It was not the storybook ending that the Massachusetts men’s soccer team had in mind this season after approaching the year with such high expectations.
After entering the final week of the season on the outside looking in for the final Atlantic 10 tournament spot, the Minutemen (5-11-2, 2-7 A-10) needed two wins on the road against Dayton and No. 15/17 Xavier to have even the slightest chance of making the tournament.
Instead, UMass got shut out in both games, losing 2-0 to the Flyers (11-5-1, 5-3-1 A-10) Friday and with its chances all but gone, got pummeled 5-0 by the Musketeers (13-1-4, 6-1-2 A-10) Sunday, ending a rather disappointing season for the Minutemen.
“We had pretty big expectations coming in,” junior defenseman Josh Gosselin said. “We came in knowing that we had 14 freshmen and, that this year was not so much going to be a rebuilding year, but we had plans to make the A-10 tournament.”
UMass began the season with a respectable 3-4-2 record, before dropping seven of nine conference games to close out the season.
UMass’ inexperience could turn into a good thing because it allows room for player growth. However, it does not serve well for immediate success.
UMass will bid farewell to Brian Frame, Dominic Skrajewski, Hellah Sidibe and Kellen Rauch, who are graduating. UMass coach Sam Koch feels especially bad for Frame and Skrajewski, two guys who worked extremely hard for all four years at UMass.
“Frame made a couple of great saves (Sunday) and he’s had a great year,” Koch said following Sunday’s loss. He’s been a real bright spot and for him to go out this way, I feel bad for the effort he put in.
“And Dom is a two-year captain and he played his heart out on (Sunday). He was, visually, very upset at the end of the game because he put everything into it. I feel very bad for those two. I’m proud of both of them.”
Frame was the foundation to this year’s team, finally getting a chance to start in goal after being the backup for three years. Frame played all but seven minutes this season, posting a 1.66 goals-against average and a .733 save percentage in his first year as a starter.
“A lot can be said about (Frame), who’s been a backup for three years, comes in this year and has the season of his life,” Gosselin said. “He was our backbone all year.”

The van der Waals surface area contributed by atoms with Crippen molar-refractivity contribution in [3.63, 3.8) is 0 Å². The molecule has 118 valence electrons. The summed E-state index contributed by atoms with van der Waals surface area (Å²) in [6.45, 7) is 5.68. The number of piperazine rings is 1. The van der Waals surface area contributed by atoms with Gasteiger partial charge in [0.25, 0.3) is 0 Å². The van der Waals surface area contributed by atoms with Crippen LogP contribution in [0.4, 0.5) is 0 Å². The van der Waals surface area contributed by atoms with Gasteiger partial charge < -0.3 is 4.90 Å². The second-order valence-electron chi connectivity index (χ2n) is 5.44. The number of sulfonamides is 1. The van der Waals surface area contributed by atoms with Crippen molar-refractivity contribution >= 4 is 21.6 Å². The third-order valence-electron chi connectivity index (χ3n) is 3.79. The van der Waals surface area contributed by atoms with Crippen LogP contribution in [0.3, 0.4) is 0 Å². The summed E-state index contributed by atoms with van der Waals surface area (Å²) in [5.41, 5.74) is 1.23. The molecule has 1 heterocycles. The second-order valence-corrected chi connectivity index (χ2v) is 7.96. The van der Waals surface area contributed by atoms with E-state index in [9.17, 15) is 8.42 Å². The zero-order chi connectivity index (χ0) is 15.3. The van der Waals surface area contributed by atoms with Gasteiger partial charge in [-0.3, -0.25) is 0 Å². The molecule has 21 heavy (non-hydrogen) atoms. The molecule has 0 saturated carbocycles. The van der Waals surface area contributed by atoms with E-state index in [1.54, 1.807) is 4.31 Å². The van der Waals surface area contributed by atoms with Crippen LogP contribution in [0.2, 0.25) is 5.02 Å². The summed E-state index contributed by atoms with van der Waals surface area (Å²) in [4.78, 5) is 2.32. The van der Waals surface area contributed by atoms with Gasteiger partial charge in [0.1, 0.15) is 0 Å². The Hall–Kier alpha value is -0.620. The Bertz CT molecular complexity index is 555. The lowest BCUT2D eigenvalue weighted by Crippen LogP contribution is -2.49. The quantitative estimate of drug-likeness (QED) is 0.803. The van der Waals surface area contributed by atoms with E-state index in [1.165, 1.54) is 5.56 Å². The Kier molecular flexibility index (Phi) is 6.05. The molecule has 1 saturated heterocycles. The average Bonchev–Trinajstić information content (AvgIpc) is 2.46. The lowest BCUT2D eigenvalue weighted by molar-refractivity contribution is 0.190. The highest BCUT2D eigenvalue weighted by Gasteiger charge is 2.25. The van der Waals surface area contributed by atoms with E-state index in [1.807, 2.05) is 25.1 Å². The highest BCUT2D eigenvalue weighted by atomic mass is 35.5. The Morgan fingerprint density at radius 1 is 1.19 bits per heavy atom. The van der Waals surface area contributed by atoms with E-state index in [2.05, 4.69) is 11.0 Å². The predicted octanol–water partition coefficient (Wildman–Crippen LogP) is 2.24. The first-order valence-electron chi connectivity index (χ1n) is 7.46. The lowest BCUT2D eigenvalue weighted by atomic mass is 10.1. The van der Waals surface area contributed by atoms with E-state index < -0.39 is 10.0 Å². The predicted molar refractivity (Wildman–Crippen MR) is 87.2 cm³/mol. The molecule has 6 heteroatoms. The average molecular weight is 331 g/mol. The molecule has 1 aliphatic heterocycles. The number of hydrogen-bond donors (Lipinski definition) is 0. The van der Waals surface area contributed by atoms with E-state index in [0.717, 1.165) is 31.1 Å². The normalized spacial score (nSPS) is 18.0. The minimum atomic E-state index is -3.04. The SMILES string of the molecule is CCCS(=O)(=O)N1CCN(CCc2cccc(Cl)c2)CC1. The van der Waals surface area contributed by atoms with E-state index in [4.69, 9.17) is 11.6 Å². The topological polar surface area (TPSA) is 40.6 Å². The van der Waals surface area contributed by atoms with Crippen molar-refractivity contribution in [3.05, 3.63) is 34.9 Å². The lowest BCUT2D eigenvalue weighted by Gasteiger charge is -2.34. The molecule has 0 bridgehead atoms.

One bright spot for UMass will be the return of sophomore Josh Schwartz next season. Schwartz led the team in goals and points this season, accumulating five goals and 12 points in 18 games. His strong play in his first two years has earned him high praise from the seniors.
“The future is looking real well for him,” Skrajewski said. “He came in last season and he was buzzing around. … In the next two years I think I can see him taking a leadership role on this team and a leading scorer in the Atlantic10, I believe, just as he matures and grows up.”
Aside from Schwartz, the Minutemen will also be returning its next three leading scorers next season – sophomore Matt Keys and junior Brett Canepa, who finished tied for second in points with six. They will be joined by junior Connor DeVivo, who was tied for fourth with four points this season.
All four of those players will be crucial for next year’s team to meet the expectations that it sets for itself, as UMass will once again boast a young team. This year’s club only had five juniors on its team, so the bulk of the roster next year will consist of current freshmen and sophomores.
“We’ve got to make sure that we get better every week of the offseason so this (season) doesn’t happen again,” Koch said. “We’re a better team than this, but we didn’t show it. We’ve got a lot of work to do to make sure this doesn’t happen again.”
Patrick Strohecker can be reached at email@example.com and followed on Twitter at @MDC_Strohecker.